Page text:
“People concerned about attracting people to a state and keeping them there should really focus on creating jobs, and even be willing to raise taxes to do it,” he said. “People are not going to leave a state because of some modest change in taxes, but they will leave if public safety deteriorates and if there are no jobs.”

Do More for Retirees

The key to retaining more Rhode Islanders with a pension is simple, according to GoLocalProv MINDSETTER™ and former General Treasurer candidate Tom Sgouros: do more for retirees.

As Rhode Island’s population grows older, the state needs to give those people a reason to remain in the state. But slashing funding for affordable housing and constantly raising property taxes is not the answer, according to Sgouros.

“If we want retirees to stick around here, maybe we could spend some attention on affordable housing, or on controlling property taxes,” he said. “But instead we encourage high-end construction, allow rampant real estate market speculation that drives up prices, and push expenses onto towns, driving up property taxes.”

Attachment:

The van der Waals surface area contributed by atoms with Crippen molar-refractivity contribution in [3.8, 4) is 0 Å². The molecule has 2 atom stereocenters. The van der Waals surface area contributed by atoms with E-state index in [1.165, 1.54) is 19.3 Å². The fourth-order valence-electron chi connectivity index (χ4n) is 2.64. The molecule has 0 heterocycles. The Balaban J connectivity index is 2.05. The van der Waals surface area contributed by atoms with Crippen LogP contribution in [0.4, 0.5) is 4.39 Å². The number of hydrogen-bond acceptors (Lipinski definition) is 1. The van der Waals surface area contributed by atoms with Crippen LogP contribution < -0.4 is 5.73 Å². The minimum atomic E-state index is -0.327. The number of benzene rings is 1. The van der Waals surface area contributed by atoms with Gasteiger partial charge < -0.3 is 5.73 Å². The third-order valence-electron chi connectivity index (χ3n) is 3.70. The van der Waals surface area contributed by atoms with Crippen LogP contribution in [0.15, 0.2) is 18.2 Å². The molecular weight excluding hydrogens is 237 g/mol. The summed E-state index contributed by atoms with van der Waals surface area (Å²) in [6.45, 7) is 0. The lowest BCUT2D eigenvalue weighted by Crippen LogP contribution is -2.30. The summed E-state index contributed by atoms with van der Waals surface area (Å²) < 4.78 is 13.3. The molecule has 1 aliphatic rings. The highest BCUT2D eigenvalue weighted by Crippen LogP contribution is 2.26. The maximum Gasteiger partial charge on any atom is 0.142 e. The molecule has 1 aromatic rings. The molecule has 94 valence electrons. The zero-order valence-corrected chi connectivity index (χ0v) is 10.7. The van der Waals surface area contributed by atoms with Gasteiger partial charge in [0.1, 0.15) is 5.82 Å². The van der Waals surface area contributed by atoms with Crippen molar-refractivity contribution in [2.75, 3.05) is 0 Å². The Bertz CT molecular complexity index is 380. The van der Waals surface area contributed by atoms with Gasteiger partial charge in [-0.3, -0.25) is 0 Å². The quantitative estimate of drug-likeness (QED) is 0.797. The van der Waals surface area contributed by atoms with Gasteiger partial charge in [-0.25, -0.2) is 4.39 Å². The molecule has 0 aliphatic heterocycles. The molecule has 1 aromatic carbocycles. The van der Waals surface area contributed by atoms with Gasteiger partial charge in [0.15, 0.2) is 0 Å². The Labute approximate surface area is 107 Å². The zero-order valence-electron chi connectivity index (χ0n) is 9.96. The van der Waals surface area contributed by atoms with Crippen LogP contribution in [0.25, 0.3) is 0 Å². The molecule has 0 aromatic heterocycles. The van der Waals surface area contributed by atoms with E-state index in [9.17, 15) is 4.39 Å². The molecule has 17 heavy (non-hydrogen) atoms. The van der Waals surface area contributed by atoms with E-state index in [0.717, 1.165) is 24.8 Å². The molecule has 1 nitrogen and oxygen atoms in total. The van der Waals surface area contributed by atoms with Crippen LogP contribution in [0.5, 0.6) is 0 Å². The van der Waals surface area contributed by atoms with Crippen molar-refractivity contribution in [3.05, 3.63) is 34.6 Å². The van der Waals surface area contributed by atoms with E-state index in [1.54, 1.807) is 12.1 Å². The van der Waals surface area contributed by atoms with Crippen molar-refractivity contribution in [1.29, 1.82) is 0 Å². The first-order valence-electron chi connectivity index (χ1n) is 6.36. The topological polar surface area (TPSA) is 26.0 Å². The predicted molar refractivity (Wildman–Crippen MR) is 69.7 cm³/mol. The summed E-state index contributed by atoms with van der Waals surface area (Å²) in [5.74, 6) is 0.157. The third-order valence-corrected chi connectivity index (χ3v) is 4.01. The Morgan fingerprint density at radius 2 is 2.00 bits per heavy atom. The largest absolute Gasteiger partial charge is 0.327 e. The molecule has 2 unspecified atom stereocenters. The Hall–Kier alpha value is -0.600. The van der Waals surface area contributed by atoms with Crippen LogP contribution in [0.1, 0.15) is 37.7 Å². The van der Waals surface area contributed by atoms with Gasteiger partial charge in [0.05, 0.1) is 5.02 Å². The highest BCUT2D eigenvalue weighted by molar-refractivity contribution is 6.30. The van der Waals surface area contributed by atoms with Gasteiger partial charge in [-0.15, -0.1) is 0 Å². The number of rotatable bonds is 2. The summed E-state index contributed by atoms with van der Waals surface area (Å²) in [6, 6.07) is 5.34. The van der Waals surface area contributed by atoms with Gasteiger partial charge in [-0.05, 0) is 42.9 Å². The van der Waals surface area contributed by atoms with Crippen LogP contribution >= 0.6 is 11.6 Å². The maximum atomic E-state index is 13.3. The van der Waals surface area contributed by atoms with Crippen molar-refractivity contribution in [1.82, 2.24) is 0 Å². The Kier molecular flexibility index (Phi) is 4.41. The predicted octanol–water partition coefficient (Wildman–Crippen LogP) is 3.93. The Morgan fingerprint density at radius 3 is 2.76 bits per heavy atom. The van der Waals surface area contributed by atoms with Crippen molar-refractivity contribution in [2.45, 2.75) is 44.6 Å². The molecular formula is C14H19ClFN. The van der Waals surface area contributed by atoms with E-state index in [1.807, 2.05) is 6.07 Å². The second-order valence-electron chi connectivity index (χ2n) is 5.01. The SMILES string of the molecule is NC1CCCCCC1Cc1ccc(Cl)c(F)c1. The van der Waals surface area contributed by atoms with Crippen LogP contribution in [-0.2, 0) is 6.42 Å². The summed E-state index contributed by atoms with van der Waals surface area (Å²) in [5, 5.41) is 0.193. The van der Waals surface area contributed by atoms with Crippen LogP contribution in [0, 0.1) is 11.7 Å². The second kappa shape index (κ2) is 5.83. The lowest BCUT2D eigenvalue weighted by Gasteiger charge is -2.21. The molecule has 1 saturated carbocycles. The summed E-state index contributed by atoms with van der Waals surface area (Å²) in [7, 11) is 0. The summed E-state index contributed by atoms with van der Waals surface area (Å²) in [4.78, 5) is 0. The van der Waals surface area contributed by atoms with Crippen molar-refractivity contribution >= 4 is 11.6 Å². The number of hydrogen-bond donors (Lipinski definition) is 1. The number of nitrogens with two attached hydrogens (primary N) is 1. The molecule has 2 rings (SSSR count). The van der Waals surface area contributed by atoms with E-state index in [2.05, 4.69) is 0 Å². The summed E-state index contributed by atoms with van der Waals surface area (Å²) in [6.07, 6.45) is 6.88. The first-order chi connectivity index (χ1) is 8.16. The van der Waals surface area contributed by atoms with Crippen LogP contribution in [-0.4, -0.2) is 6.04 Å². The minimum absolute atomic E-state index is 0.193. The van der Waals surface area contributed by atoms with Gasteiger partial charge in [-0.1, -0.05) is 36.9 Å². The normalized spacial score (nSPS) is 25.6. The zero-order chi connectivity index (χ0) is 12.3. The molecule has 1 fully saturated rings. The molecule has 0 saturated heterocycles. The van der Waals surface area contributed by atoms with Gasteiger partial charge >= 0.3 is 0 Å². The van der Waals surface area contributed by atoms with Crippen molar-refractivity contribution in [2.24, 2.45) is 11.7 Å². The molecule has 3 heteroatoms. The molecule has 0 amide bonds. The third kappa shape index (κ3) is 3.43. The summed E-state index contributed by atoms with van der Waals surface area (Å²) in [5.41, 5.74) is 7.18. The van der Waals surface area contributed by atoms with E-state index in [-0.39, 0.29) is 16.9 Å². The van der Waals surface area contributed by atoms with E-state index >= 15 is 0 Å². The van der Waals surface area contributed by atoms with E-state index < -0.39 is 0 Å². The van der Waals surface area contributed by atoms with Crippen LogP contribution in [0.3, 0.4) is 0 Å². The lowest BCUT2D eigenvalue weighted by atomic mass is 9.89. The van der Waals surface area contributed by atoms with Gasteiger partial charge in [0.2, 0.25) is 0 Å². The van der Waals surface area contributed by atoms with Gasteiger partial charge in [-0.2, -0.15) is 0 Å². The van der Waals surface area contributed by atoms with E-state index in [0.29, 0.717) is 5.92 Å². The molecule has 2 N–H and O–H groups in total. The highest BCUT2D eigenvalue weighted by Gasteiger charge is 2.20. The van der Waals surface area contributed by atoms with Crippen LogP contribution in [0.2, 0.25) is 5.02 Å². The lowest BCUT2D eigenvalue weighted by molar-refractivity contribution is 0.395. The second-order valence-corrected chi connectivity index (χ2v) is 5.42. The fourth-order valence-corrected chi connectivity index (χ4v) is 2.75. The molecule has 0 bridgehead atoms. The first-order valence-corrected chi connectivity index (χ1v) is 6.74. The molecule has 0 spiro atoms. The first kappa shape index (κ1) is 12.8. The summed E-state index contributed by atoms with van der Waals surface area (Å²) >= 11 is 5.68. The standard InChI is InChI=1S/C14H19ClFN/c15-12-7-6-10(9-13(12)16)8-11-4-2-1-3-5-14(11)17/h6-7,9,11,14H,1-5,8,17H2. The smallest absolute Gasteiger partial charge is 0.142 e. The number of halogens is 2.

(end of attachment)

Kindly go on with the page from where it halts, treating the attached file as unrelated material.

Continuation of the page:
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Finally! As we approach retirement age many we know are moving to MA to avoid income taxes on pension and property taxes. My husband wants to move but I don't want to have to leave my state. I left in the 70's and 80's for jobs. We are finally back! I don't want to leave again! Make this state livable!!!!

Comment #1 by Pammy fuller on 2011 10 31

People need to be aware of how polls are conducted. When the question of inheritence taxes come up, do the pollers ask only those whose might be affected or is it just a randon choice of people. If you have no assets, that tax is not going to make you move out of RI and the study numbers are meaningless. I've been polled on various questions and it's interesting how carefully the questions are put together. It is almost as if they want a certain result.

Comment #2 by andrew vouras on 2011 10 31